Public Affairs

The ‘corrosive’ effects of revolving doors

European Ombudsman Emily O’Reilly has warned that revolving doors between the private and public sector can have a “corrosive effect” on public trust, fuelling euroscepticism and undermining EU interests.

O’Reilly, who was Ireland’s first female Ombudsman and Information Commissioner between 2003 and 2013, was speaking on 22 May 2024 after it emerged that Henrik Morch, a director in the Commission’s antitrust arm, had accepted a well-paid role with a New York-based law firm.

O’Reilly said: “The clear impression is that the Commission has allowed one of its senior officials to work for a non-EU company that anticipates major benefits from that inside knowledge.”

O’Reilly’s has stated that she will carry out a probe following the publication of research by the European Parliamentary Research Service, Rules on ‘revolving doors’ in the EU, which has sparked discussion on ‘revolving doors’ in European politics. The report reasserts that rules around revolving doors are not implemented on a consistent basis throughout EU institutions.

Arguably the most prominent recent example of revolving doors is the José Manuel Barroso case (where he accepted a senior advisory role at banking firm Goldman Sachs after serving as President of the Commission between 2004 and 2014).

Following a probe into this, the European Ombudsman O’Reilly concluded that despite Barroso not breaching EU law, he should “abstain from lobbying on behalf of his then-current employer”.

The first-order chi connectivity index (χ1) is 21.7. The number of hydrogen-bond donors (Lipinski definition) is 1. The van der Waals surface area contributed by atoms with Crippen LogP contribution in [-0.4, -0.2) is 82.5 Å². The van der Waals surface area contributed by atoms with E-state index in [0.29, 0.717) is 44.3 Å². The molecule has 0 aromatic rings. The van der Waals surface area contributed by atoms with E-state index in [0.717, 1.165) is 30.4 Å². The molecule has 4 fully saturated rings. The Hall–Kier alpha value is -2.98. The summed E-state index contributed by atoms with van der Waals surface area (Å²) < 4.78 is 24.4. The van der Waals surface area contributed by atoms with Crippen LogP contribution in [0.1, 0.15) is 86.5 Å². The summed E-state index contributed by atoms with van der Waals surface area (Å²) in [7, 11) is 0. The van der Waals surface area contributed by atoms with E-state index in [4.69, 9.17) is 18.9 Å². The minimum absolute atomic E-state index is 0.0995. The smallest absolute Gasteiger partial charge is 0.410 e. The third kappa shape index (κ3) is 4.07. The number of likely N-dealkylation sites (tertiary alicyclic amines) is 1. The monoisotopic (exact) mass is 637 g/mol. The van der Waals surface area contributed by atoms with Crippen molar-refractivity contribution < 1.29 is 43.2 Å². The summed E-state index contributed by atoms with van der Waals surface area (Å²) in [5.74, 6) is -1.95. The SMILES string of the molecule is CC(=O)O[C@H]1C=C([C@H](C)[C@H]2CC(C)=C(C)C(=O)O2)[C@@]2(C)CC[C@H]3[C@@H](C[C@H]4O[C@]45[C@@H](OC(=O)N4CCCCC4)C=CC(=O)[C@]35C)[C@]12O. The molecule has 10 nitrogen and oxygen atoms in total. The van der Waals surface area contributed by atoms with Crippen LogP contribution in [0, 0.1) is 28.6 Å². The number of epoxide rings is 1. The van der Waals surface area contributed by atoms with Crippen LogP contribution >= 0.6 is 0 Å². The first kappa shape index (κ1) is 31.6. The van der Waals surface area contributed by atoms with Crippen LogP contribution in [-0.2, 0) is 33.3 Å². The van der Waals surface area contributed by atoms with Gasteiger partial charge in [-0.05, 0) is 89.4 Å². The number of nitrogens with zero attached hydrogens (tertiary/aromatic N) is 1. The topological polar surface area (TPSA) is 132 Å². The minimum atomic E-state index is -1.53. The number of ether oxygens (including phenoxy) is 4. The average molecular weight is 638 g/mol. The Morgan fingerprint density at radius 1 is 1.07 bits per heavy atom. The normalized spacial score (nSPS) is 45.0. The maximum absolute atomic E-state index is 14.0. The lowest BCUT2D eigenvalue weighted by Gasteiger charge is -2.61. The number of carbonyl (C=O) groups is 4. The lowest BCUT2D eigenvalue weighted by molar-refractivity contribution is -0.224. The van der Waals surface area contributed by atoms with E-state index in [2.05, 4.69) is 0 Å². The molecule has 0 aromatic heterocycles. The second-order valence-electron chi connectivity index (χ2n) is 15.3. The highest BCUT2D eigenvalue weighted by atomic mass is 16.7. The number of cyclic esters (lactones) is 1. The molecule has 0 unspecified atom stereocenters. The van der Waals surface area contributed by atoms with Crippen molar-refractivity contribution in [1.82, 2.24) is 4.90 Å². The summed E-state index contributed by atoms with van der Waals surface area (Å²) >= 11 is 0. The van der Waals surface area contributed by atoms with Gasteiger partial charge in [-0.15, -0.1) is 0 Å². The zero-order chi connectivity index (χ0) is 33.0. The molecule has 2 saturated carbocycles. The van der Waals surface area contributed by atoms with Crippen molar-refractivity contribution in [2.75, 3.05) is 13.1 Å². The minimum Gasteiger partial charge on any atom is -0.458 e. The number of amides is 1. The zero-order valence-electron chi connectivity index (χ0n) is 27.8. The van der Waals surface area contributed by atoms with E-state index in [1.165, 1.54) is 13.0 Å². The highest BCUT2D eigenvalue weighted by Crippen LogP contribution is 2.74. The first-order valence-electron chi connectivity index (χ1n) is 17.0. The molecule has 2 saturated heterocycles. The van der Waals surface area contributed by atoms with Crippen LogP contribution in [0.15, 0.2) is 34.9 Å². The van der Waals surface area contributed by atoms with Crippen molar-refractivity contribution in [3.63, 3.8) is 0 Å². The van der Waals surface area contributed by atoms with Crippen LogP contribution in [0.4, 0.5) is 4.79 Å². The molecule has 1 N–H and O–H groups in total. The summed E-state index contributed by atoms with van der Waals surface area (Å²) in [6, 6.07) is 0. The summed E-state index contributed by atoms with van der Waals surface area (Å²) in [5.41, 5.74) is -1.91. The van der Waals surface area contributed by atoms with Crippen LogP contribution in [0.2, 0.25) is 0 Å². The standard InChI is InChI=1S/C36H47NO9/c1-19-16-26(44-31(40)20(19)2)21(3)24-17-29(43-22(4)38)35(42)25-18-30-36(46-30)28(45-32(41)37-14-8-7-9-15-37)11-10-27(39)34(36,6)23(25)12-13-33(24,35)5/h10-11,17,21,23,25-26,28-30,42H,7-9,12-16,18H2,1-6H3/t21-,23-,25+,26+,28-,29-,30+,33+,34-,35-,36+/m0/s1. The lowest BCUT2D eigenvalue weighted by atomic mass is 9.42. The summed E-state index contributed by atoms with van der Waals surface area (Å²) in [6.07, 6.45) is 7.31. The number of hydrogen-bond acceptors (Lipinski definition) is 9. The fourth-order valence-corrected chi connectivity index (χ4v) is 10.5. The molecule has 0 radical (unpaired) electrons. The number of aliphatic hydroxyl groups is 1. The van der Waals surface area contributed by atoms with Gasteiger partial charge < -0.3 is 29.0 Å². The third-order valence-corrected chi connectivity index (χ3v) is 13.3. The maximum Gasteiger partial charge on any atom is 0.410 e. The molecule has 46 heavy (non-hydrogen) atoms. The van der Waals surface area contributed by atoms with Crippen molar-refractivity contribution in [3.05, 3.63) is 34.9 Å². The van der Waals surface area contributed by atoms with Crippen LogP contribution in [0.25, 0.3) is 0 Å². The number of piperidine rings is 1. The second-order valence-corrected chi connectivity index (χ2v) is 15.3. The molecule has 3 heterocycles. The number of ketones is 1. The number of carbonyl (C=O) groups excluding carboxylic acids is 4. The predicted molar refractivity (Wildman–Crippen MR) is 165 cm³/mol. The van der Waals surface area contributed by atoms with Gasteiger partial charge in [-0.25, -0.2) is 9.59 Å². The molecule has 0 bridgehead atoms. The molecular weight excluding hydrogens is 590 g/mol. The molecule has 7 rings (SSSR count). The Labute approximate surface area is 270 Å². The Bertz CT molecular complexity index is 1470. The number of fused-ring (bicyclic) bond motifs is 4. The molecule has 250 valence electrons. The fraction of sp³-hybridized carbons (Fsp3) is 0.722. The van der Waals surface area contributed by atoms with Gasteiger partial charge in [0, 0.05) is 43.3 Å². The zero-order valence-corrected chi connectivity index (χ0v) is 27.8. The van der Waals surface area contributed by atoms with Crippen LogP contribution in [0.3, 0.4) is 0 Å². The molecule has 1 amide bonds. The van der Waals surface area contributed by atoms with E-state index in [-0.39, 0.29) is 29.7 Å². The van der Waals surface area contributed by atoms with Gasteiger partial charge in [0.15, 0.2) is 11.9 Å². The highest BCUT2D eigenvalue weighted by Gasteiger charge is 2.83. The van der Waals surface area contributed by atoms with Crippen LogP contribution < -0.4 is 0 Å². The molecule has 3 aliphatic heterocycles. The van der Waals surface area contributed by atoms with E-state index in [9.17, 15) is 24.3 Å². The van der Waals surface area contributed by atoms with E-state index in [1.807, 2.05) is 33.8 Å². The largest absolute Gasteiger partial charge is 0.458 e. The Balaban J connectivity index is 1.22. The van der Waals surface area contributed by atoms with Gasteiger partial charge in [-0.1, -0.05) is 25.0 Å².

Allegations of maladministration by EU institutions are investigated by the European Ombudsman.

The ‘cooling off’ period for former members of EU institutions varies from six months to three years: six months for members of the European Parliament; 18 months for presidents of the European Council; two years for members of the Commission, members of the European Court of Auditors and members of the European Economic and Social Committee; three years for the president of the European Commission, and for judges or advocates general of the European Court of Justice.

The cooling-off period for members of high-level ECB bodies is either one year or six months, depending on the type of activity and financial institution the former member intends to join.

In terms of national legislation in member states, in Ireland, there is legislative provision for a two-year prohibition on lobbying in connection with previous employment (a ‘cooling off’ period). In 20 of the other 26 EU member states there is no mandate for people leaving the public sector to engage in a cooling off period, including in France, Germany, and Italy.

European Commissioner for Competition, Margrethe Vestager has stated that it is “really important that people can trust that you cannot work in the Commission and then on the next day, leaving the Commission, that you cannot lobby the Commission or work on the same cases.”

However, the research by the European Parliamentary Research Service outlines that there remains a significant gap, with prominent figures throughout the EU and national governments free to use their insider knowledge to further their own careers.

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